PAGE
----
June 13, 2012

ATC-Gantschev

So, to keep myself active in the game, i rejoined some of my old ATC groups. For those who do not know what ATC is, here is a brief explanation on wiki.

The theme of this month was "in the style of your favorite artist". So i made a tiny watercolor in the style of Ivan Gantschev, my favorite children's book illustrator. I really wish I could meet him. He is from Bulgaria but is living in Germany for many years now. I think in Berlin.

Anyways, here is my tiny ATC, first one of 2012. I missed making them :) I hope the person I will be sending this ATC to will not see it yet. I like the element of surprise in mailart and ATC's.  Anyone up for a trade?


June 11, 2012

More over Alia Rachmanova

It has been a long time since I wrote my last blog. What made me want to write again are the reactions i still have been getting for my two blog entries about Alia Rachmanova (Alja Rachmanowa and It arrived!). Apparently there are several people on the internet desperately searching for more information about her.

Here is the little information I have in my hands about this interesting woman. I hope it will be helpful to someone :) Meantime, you can find her books (mostly in dutch and german though) in second hand bookshops. Unfortunately it is almost impossible to find them anywhere else :(

The following text is a compilation from the article "Alja Rachmanowa" published in the Flow magazine in Dutch. Thank you Flow, if you did not publish that article I could never learn about this extraordinary woman! Hope you do not mind my translation :P


The Russian writer Alia (Alexandra) Rachmanowa (1898-1991) became world-famous with the wonderful trilogy “Love in the Red Storm”. It is one of the most compelling first-account story of the Russian revolution of 1917-and its tragic aftermath for the innocent civilians.  It is also the life story of a strong woman who lived disaster after disaster, but picked up the pieces each time and moved on.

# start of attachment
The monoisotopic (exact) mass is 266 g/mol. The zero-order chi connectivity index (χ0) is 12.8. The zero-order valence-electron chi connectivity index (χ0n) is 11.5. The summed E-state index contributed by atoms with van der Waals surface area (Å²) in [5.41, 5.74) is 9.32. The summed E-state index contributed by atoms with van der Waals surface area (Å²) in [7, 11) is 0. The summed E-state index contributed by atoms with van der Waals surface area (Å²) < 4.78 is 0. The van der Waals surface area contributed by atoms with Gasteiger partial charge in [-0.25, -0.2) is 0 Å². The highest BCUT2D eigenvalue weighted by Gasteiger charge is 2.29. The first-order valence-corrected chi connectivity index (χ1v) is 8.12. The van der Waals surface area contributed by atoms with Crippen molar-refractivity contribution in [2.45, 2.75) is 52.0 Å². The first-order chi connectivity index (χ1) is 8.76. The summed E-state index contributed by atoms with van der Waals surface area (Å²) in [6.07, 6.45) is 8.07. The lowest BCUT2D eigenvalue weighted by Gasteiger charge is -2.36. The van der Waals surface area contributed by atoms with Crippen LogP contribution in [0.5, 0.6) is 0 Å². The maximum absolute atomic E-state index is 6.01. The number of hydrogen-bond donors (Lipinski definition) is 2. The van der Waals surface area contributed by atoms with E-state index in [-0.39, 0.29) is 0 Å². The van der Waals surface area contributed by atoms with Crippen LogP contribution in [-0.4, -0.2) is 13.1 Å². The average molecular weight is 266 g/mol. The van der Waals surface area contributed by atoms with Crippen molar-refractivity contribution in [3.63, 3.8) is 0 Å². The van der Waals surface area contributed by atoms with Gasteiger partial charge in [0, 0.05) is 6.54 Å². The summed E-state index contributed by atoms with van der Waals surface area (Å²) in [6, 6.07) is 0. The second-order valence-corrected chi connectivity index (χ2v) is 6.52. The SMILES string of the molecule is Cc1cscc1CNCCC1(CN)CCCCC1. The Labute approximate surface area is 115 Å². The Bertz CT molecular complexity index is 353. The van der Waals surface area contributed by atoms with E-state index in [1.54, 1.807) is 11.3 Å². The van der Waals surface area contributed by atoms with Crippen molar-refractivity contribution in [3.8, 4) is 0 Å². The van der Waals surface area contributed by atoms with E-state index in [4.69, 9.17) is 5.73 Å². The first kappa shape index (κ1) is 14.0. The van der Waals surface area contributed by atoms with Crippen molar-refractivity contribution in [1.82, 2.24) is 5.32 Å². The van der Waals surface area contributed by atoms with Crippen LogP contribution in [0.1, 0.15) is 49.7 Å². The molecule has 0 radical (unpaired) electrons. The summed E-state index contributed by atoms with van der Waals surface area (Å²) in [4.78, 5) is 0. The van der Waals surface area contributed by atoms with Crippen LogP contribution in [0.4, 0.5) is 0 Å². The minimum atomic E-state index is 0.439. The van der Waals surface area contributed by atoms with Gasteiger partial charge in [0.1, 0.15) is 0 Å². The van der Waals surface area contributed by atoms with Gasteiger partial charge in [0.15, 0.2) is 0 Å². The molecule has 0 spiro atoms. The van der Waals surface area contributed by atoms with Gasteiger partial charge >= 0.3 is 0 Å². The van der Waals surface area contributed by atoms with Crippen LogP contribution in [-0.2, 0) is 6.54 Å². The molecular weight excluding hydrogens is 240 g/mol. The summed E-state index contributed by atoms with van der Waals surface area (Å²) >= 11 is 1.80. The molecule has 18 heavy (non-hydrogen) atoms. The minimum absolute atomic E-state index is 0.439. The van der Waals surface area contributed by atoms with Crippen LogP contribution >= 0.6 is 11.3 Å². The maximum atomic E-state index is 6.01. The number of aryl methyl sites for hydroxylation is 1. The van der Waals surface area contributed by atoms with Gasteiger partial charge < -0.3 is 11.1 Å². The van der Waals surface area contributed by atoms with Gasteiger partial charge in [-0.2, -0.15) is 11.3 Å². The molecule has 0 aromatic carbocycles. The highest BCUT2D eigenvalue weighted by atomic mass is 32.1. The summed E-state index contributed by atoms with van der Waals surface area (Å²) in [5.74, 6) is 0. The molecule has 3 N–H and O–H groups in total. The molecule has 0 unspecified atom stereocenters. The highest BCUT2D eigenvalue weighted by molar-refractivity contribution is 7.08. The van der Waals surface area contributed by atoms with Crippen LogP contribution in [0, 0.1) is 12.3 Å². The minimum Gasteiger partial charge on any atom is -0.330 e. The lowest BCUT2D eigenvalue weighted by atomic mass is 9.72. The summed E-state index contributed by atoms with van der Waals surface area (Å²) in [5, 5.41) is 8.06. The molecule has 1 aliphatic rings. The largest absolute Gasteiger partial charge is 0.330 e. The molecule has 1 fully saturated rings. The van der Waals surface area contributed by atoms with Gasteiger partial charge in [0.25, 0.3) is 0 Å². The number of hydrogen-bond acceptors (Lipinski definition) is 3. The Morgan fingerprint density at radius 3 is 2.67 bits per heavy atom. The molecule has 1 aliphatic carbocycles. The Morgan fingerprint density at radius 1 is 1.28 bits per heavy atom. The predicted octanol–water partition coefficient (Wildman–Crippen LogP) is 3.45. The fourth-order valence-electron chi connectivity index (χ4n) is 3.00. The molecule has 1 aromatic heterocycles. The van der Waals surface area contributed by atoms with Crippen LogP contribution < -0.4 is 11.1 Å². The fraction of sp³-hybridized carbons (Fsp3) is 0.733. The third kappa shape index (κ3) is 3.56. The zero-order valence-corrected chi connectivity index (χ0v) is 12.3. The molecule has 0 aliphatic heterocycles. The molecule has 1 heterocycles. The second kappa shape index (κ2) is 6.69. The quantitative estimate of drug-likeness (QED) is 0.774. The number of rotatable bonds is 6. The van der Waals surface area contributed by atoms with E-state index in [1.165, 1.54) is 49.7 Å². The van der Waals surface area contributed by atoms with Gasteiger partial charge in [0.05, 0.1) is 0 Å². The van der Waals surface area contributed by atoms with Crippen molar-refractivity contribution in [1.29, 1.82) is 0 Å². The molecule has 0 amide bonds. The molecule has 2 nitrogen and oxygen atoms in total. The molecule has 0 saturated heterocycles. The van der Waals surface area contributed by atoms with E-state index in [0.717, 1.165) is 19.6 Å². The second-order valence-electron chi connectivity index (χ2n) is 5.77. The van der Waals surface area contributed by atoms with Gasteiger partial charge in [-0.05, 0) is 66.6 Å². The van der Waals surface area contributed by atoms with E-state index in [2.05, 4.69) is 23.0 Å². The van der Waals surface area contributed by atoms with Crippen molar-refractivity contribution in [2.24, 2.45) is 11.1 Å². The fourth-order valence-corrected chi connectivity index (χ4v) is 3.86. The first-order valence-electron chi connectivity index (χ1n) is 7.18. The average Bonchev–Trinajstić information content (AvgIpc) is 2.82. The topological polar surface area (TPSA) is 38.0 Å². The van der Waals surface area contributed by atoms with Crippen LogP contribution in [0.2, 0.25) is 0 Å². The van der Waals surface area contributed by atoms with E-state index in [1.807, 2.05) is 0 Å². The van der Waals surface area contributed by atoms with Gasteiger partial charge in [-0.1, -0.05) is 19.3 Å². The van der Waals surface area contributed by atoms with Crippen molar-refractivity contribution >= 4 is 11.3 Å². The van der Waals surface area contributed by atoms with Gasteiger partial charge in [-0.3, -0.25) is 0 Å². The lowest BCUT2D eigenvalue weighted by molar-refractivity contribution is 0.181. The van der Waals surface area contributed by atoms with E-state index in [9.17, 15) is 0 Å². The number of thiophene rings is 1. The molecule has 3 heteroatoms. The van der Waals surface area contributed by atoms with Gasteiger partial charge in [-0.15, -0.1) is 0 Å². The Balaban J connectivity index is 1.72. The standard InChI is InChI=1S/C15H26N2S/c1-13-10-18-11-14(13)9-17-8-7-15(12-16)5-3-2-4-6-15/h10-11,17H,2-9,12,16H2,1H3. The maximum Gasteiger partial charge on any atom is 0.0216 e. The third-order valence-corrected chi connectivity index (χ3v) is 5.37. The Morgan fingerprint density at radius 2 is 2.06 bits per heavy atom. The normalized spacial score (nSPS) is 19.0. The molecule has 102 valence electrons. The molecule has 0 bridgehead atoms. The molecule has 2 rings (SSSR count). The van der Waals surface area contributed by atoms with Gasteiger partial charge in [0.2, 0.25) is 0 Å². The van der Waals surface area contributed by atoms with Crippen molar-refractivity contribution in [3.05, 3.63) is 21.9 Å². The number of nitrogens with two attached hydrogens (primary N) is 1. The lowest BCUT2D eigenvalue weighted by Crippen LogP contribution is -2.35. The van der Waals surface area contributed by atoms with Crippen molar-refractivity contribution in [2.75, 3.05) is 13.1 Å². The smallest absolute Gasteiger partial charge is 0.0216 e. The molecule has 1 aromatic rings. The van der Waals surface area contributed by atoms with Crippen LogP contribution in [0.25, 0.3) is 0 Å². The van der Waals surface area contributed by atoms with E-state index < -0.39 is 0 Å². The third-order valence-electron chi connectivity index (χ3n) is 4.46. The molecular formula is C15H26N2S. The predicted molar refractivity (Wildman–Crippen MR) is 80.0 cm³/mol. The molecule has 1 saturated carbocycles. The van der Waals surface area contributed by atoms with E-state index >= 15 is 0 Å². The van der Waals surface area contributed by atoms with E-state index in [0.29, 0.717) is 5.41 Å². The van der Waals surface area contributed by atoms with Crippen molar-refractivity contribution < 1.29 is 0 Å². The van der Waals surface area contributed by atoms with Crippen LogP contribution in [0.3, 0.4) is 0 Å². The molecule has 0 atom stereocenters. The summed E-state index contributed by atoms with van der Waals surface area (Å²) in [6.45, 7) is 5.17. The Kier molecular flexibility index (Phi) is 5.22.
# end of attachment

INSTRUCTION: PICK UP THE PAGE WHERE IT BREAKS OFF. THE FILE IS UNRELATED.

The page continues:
Alia was born as Galina Djuragin. She chose her pseudonym in 1931 when she published “Love, Tscheka and Death” in Austria. She lived there in exile, hunted by the Bolsheviks, and did not want to cause any trouble for her family whom she had left behind with an autobiographical novel.

Alia’s parents were nobles. After the revolution their lives had no certainty. Alia had to quit her studies and the family ran away to Siberia. In Siberia, Alia met Arnulf von Hoyer, an ex-prisoner of war from Austria. He fell so much in love with Alia that he decided to stay in Russia for her-even after the revolution. They got married and in the middle of all the chaos, misery and fear, they managed to create an oasis of happiness.

In 1922 their son Jurka was born. Three years later they were unexpectedly kicked out of the country. In Vienna the two academicians tried to build a new life, starting a milk shop. Alia kept a diary all her life. That was for her a vital necessity. She drew several inspirations from her diaries for her books.

In the Nazi years, Alia’s books were forbidden, but even more tragic is the fact that Jurka was shot dead towards the end of the war. Alia and her husband had to run away again, this time to Switzerland. Despite all the misery and tragedy she went through her books are filled with an inspiring livelihood.